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Virtual models of care for people with palliative care needs living in their own home: A systematic meta-review and narrative synthesis

Disalvo, Domenica; Agar, Meera; Caplan, Gideon; Murtagh, Fliss E.M.; Luckett, Tim; Heneka, Nicole; Hickman, Louise; Kinchin, Irina; Trethewie, Susan; Sheehan, Caitlin; Urban, Kat; Cohen, Joshua; Harlum, Janeane; Long, Brian; Parker, Tricia; Schaefer, Isabelle; Phillips, Jane

Authors

Domenica Disalvo

Meera Agar

Gideon Caplan

Tim Luckett

Nicole Heneka

Louise Hickman

Irina Kinchin

Susan Trethewie

Caitlin Sheehan

Kat Urban

Joshua Cohen

Janeane Harlum

Brian Long

Tricia Parker

Isabelle Schaefer

Jane Phillips



Abstract

Background: Access to palliative care in the community enables people to live in their preferred place of care, which is often home. Community palliative care services struggle to provide timely 24-h services to patients and family. This has resulted in calls for ‘accessible and flexible’ models of care that are ‘responsive’ to peoples’ changing palliative care needs. Digital health technologies provide opportunities to meet these requirements 24-h a day. Aim: To identify digital health technologies that have been evaluated for supporting timely assessment and management of people living at home with palliative care needs and/or their carer(s), and the evidence-base for each. Design: A systematic review of systematic reviews (‘meta-review’). Systematic reviews evaluating evidence for virtual models of palliative or end-of-life care using one or more digital health technologies were included. Systematic reviews were evaluated using the Risk of Bias Tool for Systematic Reviews. A narrative approach was used to synthesise results. Data sources: Medline, Embase, Web of Science, CINAHL and Cochrane Database of systematic reviews were searched for English-language reviews published between 2015 and 2020. Results: The search yielded 2266 articles, of which 12 systematic reviews met criteria. Sixteen reviews were included in total, after four reviews were found via handsearching. Other than scheduled telehealth, video-conferencing, or after-hours telephone support, little evidence was found for digital health technologies used to deliver virtual models of palliative care. Conclusions: There are opportunities to test new models of virtual care, beyond telehealth and/or video conferencing, such as 24-h command centres, and rapid response teams. Systematic review registration number: Prospero CRD42020200266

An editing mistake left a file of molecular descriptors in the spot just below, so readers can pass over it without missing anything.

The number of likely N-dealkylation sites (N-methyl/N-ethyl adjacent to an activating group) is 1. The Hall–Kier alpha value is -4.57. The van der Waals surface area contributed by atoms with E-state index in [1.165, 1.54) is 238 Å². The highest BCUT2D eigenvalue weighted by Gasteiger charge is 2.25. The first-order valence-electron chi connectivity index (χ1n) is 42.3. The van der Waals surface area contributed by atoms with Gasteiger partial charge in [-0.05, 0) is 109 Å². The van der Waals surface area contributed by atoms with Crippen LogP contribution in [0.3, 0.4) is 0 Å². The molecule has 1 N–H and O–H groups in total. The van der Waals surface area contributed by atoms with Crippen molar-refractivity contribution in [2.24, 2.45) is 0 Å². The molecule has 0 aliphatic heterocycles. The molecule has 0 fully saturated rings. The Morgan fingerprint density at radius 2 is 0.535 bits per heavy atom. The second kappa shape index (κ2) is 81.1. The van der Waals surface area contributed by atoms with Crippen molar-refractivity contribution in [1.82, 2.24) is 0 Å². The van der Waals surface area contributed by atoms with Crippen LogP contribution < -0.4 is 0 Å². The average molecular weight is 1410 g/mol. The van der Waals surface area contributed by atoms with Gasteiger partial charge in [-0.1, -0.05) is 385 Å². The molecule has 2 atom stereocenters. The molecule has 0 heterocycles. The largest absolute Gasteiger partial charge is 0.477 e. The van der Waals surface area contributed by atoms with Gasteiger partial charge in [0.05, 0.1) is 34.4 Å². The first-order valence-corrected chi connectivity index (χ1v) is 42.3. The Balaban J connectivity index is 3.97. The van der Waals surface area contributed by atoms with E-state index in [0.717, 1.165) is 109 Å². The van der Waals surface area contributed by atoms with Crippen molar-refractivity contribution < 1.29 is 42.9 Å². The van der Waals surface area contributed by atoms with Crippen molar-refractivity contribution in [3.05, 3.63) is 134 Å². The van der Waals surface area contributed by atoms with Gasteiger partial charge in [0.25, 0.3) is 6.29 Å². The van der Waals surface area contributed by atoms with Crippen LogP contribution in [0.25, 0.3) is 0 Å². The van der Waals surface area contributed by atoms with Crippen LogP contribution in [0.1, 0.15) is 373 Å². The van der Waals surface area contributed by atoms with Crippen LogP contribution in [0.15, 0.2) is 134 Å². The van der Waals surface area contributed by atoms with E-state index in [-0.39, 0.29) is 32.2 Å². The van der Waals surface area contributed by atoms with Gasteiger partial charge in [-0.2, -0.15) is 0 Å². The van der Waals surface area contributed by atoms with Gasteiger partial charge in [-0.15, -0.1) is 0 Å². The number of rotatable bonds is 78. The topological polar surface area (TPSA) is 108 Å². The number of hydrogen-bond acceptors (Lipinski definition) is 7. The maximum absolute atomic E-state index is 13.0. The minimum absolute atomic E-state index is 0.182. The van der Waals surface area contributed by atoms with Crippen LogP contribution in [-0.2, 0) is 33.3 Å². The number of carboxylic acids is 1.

Citation

Disalvo, D., Agar, M., Caplan, G., Murtagh, F. E., Luckett, T., Heneka, N., …Phillips, J. (in press). Virtual models of care for people with palliative care needs living in their own home: A systematic meta-review and narrative synthesis. Palliative medicine, https://doi.org/10.1177/02692163211024451

Journal Article Type Review
Acceptance Date May 10, 2021
Online Publication Date Jun 25, 2021
Deposit Date Jun 26, 2021
Publicly Available Date Jul 20, 2021
Journal Palliative Medicine
Print ISSN 0269-2163
Electronic ISSN 1477-030X
Publisher SAGE Publications
Peer Reviewed Peer Reviewed
DOI https://doi.org/10.1177/02692163211024451
Keywords Virtual care; Palliative care; Telehealth; eHealth; Rapid response; Remote patient monitoring; Digital health technology; Community
Public URL https://hull-repository.worktribe.com/output/3794154

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